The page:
When More Is Less

Fitness has become trendy.  It stems from celebrities and their trainers touting workouts on social media which leads to a certain segment of the population doing the same.  For better or for worse, workout and post-workout selfies are everywhere.

This phenomenon has spurred an increase in participation in endurance races and people fighting over space in group exercise classes.  These people are all in on exercise.

No coincidence, then, the noticeable increase in articles on overtraining and underfueling in nearly all of the fitness newsfeeds and blogs I subscribe to.  I read these two articles within the last couple of days: “3 Signs You May Not Be Eating Enough For Your Workout” on the Chi Blog and “How Many Rest Days Do I Really Need?”  on the Greatist Health and Fitness newsfeed.

Maybe it seems like the latest Hollywood starlet you’re following on Twitter is working out 10 hours a day while simultaneously sustaining herself on a slice of vegan pizza and kale juice but, I can assure you, she is not.  Nobody is.

Fitness isn’t just about exercise and superfood fads.  If you aren’t getting enough of the right balance of nutrients, it doesn’t matter how much juiced kale you consume.  And you can’t consider yourself fit if you don’t get enough recovery, rest and sleep.

Proper Nutrition for Exercise

I could write 10 blogs just on this topic and still not cover everything there is to cover.  But, the short of it is, the more you workout the less restrictive your diet should be.  Period.  In my professional opinion, it is foolish, if not downright dangerous, to cut out large swaths of foods or food groups if it isn’t medically necessary to do so.

If you want to cut something out, cut out what I like to call non-foods: highly processed junk.  Do cut out snacks made from white flour, sugar and soybean oil.  Do stop eating “yogurt” that has had the fat removed and replaced with starches, industrial oils and sweeteners.  Do avoid processed meats.

Yes, eat fruits, vegetables, legumes, nuts and seeds, but in their whole forms.  But do not cut out whole grains, even the ones containing gluten, and do not avoid animal proteins and fats.  Hint #1: Rice flour that has been tortured and treated with potato starches and various legume-based gums into a loaf of gluten-free “bread” isn’t a whole form of any food.  But bread made from whole wheat flour (which naturally contains gluten), water, yeast, salt and olive oil is various ingredients in their whole forms mixed together in one yummy, nutritious loaf.  Hint #2: Almond milk is not the whole form of almonds.  If you want milk in its whole, natural form, get dairy milk from cows that haven’t been treated with antibiotics or hormones.  If you want almonds, eat them, don’t drink them.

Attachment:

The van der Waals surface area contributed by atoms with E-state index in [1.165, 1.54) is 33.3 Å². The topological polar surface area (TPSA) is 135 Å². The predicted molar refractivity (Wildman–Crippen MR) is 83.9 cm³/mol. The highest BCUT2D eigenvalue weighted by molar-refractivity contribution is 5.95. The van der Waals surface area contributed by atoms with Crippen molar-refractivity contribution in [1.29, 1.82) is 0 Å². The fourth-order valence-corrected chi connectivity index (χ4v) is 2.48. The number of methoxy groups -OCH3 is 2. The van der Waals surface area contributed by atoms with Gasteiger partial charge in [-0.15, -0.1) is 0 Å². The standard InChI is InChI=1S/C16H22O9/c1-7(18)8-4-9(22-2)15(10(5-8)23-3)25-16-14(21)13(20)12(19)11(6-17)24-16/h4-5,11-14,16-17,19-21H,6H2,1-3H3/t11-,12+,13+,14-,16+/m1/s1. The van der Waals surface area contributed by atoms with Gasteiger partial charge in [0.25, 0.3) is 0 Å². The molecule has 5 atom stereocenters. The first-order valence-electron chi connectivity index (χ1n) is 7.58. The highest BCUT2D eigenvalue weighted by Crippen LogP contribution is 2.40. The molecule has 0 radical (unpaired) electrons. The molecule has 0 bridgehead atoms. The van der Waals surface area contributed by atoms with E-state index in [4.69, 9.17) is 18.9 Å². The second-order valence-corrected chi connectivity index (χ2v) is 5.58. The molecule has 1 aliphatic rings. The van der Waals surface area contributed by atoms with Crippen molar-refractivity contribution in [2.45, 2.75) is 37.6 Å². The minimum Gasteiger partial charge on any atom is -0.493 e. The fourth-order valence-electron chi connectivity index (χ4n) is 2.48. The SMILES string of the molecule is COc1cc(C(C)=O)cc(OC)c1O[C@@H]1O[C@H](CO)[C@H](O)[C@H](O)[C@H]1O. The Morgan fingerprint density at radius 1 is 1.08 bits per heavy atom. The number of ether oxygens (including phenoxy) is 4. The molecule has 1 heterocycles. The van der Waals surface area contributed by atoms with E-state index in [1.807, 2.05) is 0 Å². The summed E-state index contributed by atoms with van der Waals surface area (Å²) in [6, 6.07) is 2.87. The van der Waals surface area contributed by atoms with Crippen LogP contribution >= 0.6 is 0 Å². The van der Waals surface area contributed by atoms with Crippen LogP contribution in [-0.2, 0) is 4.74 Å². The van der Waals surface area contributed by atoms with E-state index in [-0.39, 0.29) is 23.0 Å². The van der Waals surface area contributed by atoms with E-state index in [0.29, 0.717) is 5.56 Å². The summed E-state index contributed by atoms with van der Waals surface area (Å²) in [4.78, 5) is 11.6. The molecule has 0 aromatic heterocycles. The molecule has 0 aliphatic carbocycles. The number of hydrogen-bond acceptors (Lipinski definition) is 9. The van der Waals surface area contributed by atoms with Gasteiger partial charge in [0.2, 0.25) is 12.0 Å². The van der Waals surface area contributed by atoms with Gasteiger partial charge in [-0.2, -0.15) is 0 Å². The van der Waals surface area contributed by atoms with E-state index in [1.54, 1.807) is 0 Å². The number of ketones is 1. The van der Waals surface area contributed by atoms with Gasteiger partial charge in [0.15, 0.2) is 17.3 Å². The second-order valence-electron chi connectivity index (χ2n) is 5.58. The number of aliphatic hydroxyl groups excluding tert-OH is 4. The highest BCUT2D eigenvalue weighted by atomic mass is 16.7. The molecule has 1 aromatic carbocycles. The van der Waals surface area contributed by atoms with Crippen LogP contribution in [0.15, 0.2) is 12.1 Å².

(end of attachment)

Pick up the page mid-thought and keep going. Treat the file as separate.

Sleep

According to recent studies, habitually sleeping less than 7 hours per night raises the appetite-stimulating hormone ghrelin and lowers the satiety-inducing hormone leptin which, together, increase hunger and appetite.  These same studies show, collectively, we’re sleeping less while obesity rates are up compared to a decade ago.  Though a direct link between sleep deprivation and obesity has yet to be proven, studies like these seem to suggest a relationship between the two.

But obesity isn’t the only concern.  Cognitive function and immunity are known to be impaired when one is sleep deprived.  Those who don’t get enough sleep have less energy, are more sedentary and more likely to have symptoms of depression than those who achieve the recommended amount.  The bottom line is much of our body’s normal functioning depends upon a good 8 hours of uninterrupted sleep.

Recovery

In terms of fitness, recovery is defined as pulling intensity back after a bout of high intensity to allow the cardiovascular and muscular systems to learn to adapt.  Put another way, the body can’t reach the next level – run faster, run longer, jump higher – unless it is allowed to recover from the fastest or longest run or highest jump.